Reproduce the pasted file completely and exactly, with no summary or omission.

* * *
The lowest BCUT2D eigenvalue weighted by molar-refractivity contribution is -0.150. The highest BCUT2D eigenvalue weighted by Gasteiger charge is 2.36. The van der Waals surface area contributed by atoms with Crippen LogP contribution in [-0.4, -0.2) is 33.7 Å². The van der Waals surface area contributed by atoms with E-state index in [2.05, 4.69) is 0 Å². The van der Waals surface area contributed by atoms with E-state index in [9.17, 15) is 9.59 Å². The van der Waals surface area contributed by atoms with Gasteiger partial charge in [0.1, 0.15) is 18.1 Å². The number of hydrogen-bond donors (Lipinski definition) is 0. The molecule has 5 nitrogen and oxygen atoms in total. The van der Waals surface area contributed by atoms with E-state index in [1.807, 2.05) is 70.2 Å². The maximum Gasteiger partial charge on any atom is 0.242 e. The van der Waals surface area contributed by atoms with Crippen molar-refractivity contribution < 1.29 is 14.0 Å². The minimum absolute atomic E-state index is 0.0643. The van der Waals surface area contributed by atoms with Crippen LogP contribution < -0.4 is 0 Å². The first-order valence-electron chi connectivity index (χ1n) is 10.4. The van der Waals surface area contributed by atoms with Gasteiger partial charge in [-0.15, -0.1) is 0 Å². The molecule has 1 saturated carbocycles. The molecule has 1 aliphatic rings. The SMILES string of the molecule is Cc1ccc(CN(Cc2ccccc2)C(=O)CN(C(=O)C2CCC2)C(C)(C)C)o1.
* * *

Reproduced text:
The lowest BCUT2D eigenvalue weighted by molar-refractivity contribution is -0.150. The highest BCUT2D eigenvalue weighted by Gasteiger charge is 2.36. The van der Waals surface area contributed by atoms with Crippen LogP contribution in [-0.4, -0.2) is 33.7 Å². The van der Waals surface area contributed by atoms with E-state index in [2.05, 4.69) is 0 Å². The van der Waals surface area contributed by atoms with E-state index in [9.17, 15) is 9.59 Å². The van der Waals surface area contributed by atoms with Gasteiger partial charge in [0.1, 0.15) is 18.1 Å². The number of hydrogen-bond donors (Lipinski definition) is 0. The molecule has 5 nitrogen and oxygen atoms in total. The van der Waals surface area contributed by atoms with E-state index in [1.807, 2.05) is 70.2 Å². The maximum Gasteiger partial charge on any atom is 0.242 e. The van der Waals surface area contributed by atoms with Crippen molar-refractivity contribution < 1.29 is 14.0 Å². The minimum absolute atomic E-state index is 0.0643. The van der Waals surface area contributed by atoms with Crippen LogP contribution < -0.4 is 0 Å². The first-order valence-electron chi connectivity index (χ1n) is 10.4. The van der Waals surface area contributed by atoms with Gasteiger partial charge in [-0.15, -0.1) is 0 Å². The molecule has 1 saturated carbocycles. The molecule has 1 aliphatic rings. The SMILES string of the molecule is Cc1ccc(CN(Cc2ccccc2)C(=O)CN(C(=O)C2CCC2)C(C)(C)C)o1.